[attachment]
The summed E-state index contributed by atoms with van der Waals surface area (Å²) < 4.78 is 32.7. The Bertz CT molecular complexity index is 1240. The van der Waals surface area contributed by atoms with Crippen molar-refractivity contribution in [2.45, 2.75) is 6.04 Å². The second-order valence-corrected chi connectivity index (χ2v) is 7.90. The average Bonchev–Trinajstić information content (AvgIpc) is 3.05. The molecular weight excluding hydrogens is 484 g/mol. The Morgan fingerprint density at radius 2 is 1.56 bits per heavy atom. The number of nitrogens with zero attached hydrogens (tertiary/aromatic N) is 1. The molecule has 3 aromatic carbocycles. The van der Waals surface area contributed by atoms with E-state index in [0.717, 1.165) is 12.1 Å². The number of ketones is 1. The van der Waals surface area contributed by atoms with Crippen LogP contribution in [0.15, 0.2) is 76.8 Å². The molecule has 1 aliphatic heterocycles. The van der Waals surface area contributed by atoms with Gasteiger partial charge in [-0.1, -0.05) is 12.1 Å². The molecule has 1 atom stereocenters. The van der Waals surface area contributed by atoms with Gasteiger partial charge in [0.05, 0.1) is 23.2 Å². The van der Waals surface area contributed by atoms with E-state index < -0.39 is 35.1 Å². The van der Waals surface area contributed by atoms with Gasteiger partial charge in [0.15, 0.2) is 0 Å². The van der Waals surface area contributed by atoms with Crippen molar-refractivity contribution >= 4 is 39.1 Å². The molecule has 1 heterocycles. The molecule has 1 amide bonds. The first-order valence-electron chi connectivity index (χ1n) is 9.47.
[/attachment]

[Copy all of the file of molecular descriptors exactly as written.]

The summed E-state index contributed by atoms with van der Waals surface area (Å²) < 4.78 is 32.7. The Bertz CT molecular complexity index is 1240. The van der Waals surface area contributed by atoms with Crippen molar-refractivity contribution in [2.45, 2.75) is 6.04 Å². The second-order valence-corrected chi connectivity index (χ2v) is 7.90. The average Bonchev–Trinajstić information content (AvgIpc) is 3.05. The molecular weight excluding hydrogens is 484 g/mol. The Morgan fingerprint density at radius 2 is 1.56 bits per heavy atom. The number of nitrogens with zero attached hydrogens (tertiary/aromatic N) is 1. The molecule has 3 aromatic carbocycles. The van der Waals surface area contributed by atoms with E-state index in [0.717, 1.165) is 12.1 Å². The number of ketones is 1. The van der Waals surface area contributed by atoms with Crippen LogP contribution in [0.15, 0.2) is 76.8 Å². The molecule has 1 aliphatic heterocycles. The van der Waals surface area contributed by atoms with Gasteiger partial charge in [-0.1, -0.05) is 12.1 Å². The molecule has 1 atom stereocenters. The van der Waals surface area contributed by atoms with Gasteiger partial charge in [0.05, 0.1) is 23.2 Å². The van der Waals surface area contributed by atoms with E-state index < -0.39 is 35.1 Å². The van der Waals surface area contributed by atoms with Gasteiger partial charge in [0.15, 0.2) is 0 Å². The van der Waals surface area contributed by atoms with Crippen molar-refractivity contribution >= 4 is 39.1 Å². The molecule has 1 heterocycles. The molecule has 1 amide bonds. The first-order valence-electron chi connectivity index (χ1n) is 9.47.